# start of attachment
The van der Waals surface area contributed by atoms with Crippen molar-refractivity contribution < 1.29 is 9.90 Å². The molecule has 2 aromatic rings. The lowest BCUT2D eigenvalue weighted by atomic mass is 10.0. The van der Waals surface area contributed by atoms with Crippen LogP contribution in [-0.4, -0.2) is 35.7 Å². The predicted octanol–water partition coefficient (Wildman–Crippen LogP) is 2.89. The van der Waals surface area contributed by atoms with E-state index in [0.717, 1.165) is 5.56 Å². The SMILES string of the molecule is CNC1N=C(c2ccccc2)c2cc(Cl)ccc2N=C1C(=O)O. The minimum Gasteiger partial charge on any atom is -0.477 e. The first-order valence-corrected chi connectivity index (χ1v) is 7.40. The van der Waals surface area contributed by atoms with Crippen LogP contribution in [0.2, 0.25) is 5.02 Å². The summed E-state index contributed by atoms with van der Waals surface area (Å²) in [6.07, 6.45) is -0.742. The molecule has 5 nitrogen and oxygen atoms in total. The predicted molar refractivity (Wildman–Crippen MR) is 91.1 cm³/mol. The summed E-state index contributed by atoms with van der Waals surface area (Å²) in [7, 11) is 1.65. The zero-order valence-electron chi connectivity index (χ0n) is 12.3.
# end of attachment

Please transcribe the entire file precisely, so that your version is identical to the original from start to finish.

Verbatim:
The van der Waals surface area contributed by atoms with Crippen molar-refractivity contribution < 1.29 is 9.90 Å². The molecule has 2 aromatic rings. The lowest BCUT2D eigenvalue weighted by atomic mass is 10.0. The van der Waals surface area contributed by atoms with Crippen LogP contribution in [-0.4, -0.2) is 35.7 Å². The predicted octanol–water partition coefficient (Wildman–Crippen LogP) is 2.89. The van der Waals surface area contributed by atoms with E-state index in [0.717, 1.165) is 5.56 Å². The SMILES string of the molecule is CNC1N=C(c2ccccc2)c2cc(Cl)ccc2N=C1C(=O)O. The minimum Gasteiger partial charge on any atom is -0.477 e. The first-order valence-corrected chi connectivity index (χ1v) is 7.40. The van der Waals surface area contributed by atoms with Crippen LogP contribution in [0.2, 0.25) is 5.02 Å². The summed E-state index contributed by atoms with van der Waals surface area (Å²) in [6.07, 6.45) is -0.742. The molecule has 5 nitrogen and oxygen atoms in total. The predicted molar refractivity (Wildman–Crippen MR) is 91.1 cm³/mol. The summed E-state index contributed by atoms with van der Waals surface area (Å²) in [7, 11) is 1.65. The zero-order valence-electron chi connectivity index (χ0n) is 12.3.